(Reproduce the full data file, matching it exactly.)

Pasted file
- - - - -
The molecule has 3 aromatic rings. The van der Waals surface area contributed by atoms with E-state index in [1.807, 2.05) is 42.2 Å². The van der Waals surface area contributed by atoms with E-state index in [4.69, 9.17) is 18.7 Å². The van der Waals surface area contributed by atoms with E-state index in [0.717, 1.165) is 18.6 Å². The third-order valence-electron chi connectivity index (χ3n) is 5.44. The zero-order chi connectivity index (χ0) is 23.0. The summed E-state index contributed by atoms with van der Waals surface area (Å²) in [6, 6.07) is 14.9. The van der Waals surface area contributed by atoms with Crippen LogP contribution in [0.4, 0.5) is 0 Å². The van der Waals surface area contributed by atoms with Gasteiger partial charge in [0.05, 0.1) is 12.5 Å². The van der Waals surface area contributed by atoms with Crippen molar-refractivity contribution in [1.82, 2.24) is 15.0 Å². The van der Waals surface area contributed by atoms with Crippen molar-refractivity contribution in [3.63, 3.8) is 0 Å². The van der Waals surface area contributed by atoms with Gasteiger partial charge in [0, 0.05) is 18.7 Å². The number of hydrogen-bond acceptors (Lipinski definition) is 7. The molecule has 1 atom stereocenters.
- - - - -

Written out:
The molecule has 3 aromatic rings. The van der Waals surface area contributed by atoms with E-state index in [1.807, 2.05) is 42.2 Å². The van der Waals surface area contributed by atoms with E-state index in [4.69, 9.17) is 18.7 Å². The van der Waals surface area contributed by atoms with E-state index in [0.717, 1.165) is 18.6 Å². The third-order valence-electron chi connectivity index (χ3n) is 5.44. The zero-order chi connectivity index (χ0) is 23.0. The summed E-state index contributed by atoms with van der Waals surface area (Å²) in [6, 6.07) is 14.9. The van der Waals surface area contributed by atoms with Crippen LogP contribution in [0.4, 0.5) is 0 Å². The van der Waals surface area contributed by atoms with Gasteiger partial charge in [0.05, 0.1) is 12.5 Å². The van der Waals surface area contributed by atoms with Crippen molar-refractivity contribution in [1.82, 2.24) is 15.0 Å². The van der Waals surface area contributed by atoms with Crippen molar-refractivity contribution in [3.63, 3.8) is 0 Å². The van der Waals surface area contributed by atoms with Gasteiger partial charge in [0, 0.05) is 18.7 Å². The number of hydrogen-bond acceptors (Lipinski definition) is 7. The molecule has 1 atom stereocenters.